In contrast, with a purely statistical adsorption model, the occurrence of passages of more than two adversely packed complex molecules (equaling three base pairs) is roughly at 38.4%, which is far higher than the observed dissociated areas. When combining these two factors, simulating the adsorption of complex molecules onto the λ-phage genome, the percentage where both of these conditions occur at the same time is about 10%. This fits well with the 12% observed dissociation contour length.

This lets us conclude that an interplay of adsorption pattern and the base pair sequence is responsible for the observed formation of melting bubbles. Having both conditions occur simultaneously makes a strand segment energetically prone for dissociation, with tensile stress on the base pairs that would otherwise not be present when the adsorption pattern was parallel or random, as illustrated in Fig. 4b. Although this statistical method only gives a rough estimation, since it leaves out more complex effects like anisotropic stacking interaction [55] and cooperative area opening [37], it nicely reflects the overall findings.

Conclusion

Double stranded λ-phage DNA was successfully treated with dinuclear [(HtomMe)Cu2]3+ complexes upon selective metal coordination and deposited in UHV by electrospray deposition onto in-situ prepared Au(111) and investigated by AFM. Binding to the phosphate backbone could be confirmed, as well as the effect of backside π-stacking mediated strand agglomeration.

Interestingly, high amounts of melting bubbles were evidenced, where even individual complex molecules could be identified. The unfolding confirms the expected bonding scheme in contrast to other feasible bonding modes such a quasi-minor groove strand bridging. Aside from coverage of every two phosphates, the binding can take on even the closest expected packing, without any non-cooperative dynamics.

Compared to our previous series of experiments, in which we characterized binding phenomena of dinuclear complexes under ambient conditions, the UHV data presented here exhibit a resolution down to the single base pair level. The observed melting bubbles were explained by the bound complexes blocking the vacuum-induced B-A-transition by shortening of backbones, which leads to the mechanically preferable melting of AT-rich segments coupled with areas of odd packing, where single strand stability is energetically favored over conservation of the double strand conformation.

These quantitative experimental results, paralleled by statistical simulations impressively shade light on the rationale for strand dissociations of a novel DNA interaction process.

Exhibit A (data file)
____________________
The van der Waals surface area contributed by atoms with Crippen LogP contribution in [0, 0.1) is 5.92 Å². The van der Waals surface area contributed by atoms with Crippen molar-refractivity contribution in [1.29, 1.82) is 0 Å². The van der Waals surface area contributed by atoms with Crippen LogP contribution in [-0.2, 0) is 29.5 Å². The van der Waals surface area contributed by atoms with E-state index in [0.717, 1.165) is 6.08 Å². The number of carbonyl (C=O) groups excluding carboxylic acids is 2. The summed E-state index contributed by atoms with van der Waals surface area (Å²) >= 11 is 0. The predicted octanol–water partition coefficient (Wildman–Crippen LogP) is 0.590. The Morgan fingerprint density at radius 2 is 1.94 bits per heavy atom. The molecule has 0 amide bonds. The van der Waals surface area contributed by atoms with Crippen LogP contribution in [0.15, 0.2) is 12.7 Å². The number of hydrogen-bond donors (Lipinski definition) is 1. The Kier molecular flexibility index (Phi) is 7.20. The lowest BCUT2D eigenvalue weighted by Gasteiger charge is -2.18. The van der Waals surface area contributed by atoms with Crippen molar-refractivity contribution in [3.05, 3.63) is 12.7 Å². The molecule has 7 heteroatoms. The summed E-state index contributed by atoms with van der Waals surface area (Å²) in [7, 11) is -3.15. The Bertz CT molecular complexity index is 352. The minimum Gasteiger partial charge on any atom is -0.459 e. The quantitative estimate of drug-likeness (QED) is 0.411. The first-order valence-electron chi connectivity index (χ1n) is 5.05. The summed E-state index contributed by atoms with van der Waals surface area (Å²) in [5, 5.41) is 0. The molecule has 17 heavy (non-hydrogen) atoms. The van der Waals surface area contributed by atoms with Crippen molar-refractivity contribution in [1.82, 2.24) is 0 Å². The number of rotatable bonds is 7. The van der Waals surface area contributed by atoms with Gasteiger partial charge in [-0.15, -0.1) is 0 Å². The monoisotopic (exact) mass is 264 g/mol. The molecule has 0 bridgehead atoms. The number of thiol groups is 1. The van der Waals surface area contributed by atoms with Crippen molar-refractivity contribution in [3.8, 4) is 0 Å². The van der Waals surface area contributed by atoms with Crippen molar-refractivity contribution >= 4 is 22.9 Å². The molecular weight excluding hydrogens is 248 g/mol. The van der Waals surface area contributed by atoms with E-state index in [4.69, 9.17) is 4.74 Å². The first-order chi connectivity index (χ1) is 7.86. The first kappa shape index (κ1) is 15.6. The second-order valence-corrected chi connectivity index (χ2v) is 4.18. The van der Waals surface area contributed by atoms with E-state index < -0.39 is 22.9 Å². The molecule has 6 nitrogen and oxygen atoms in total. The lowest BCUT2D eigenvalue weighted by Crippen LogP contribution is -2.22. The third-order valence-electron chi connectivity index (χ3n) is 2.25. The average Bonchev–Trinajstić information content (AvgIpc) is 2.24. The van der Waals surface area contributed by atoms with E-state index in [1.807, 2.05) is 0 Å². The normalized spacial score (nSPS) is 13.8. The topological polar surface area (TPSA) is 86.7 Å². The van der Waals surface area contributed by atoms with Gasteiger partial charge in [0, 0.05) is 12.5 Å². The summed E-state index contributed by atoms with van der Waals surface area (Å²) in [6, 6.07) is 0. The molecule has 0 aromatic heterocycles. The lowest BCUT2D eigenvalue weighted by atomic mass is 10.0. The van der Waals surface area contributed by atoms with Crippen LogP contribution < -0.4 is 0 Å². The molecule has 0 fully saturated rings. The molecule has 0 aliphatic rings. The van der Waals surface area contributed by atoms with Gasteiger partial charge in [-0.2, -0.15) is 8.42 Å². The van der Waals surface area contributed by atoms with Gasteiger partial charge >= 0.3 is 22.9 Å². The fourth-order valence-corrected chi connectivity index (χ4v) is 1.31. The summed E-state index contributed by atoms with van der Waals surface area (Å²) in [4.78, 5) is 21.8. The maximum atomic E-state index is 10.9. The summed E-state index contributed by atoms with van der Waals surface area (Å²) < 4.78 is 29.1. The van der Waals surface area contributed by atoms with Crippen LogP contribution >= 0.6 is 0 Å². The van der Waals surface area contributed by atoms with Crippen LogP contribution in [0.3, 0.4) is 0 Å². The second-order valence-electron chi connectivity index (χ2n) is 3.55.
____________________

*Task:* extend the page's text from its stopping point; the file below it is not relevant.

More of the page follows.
Besides these findings, the presented study demonstrates the value of such an approach of observing the behavior of individual molecules, employing the high-resolution capabilities of AFM, complementing common ensemble-based techniques. Going forward, this methodology can be applied for various chemotherapeutical agents, in order to gain detailed insights into their nanomechanistic properties, assess their effectiveness in blocking DNA-synthesis and potential to cause overall damage. This way aiding not only the development of new medicinal compounds, but also the associated clearance process through the federal drug agencies.

Methods

Complex synthesis

The synthesis of the [(HtomMe){Cu(OAc)}2](OAc) compound is described elsewhere [5]. The complex (M = 1158.22 g/mol) was dissolved in distilled water (MilliQ) at a concentration of 200 µM before this solution was added to the DNA solution. Incubation times were \(\sim\) 45 h.

Atomic force microscopy

The scanning force images were recorded on a RHK UHV 7500 system (RHK Technology, Troy, USA) with R9 controller electronics. Cantilevers used were Tap300Al-G (Budget Sensors, Sofia, Bulgaria) and NCH-PPP (Nanosensors, Neuchâtel, Switzerland), which were sputtered before use by Ar+ ions (8 × 10–7 mbar) at 680 eV for 90 s. Images were recorded in AFM non-contact imaging mode, at room temperature and at 90 K (cooled by a liquid nitrogen flow cryostat), at a pressure of 5 × 10–11 mbar. They were corrected for thermal drift [56], using Gwyddion SPM image software [57]. Persistence lengths were measured with Easyworm [58].

Sample preparation

The samples were prepared in-situ on a commercial substrate consisting of a 300 nm layer of Au(111) epitaxially grown onto a sheet of mica (Georg Albert PVD, Silz, Germany). They were precleaned in ethanol and water before transferring to UHV. There they were sputtered for 5 min with Ar+ ions at 8 × 10–7 mbar und subsequently annealed at 523 K for 2 h, for two cycles and checked for cleanliness before deposition of molecules.

Electrospray deposition

A solution of λ-phage DNA in MilliQ water (12.5 ng/µl, 396 µl) was treated with the complex solution (40 nmol/l, 4 µl) with a resulting complex concentration of 0.4 nmol/l and was diluted with methanol in a 2:1 ratio immediately before ESI deposition [59]. The system used for the procedure was a commercial MolecularSpray (MolecularSpray Ltd.) setup, with three individually pumped chambers of gradually decreasing pressure (1 × 10− 1 mbar, 1 × 10− 2 mbar, 1 × 10− 5 mbar). The solution is carried by a syringe through PEEK tubing to the capillary where it gets nebulized by a voltage of 2 kV and injected into the vacuum chamber. The syringe provided a flux of 10 µl/min, approximately 500 µl of sample solution was injected.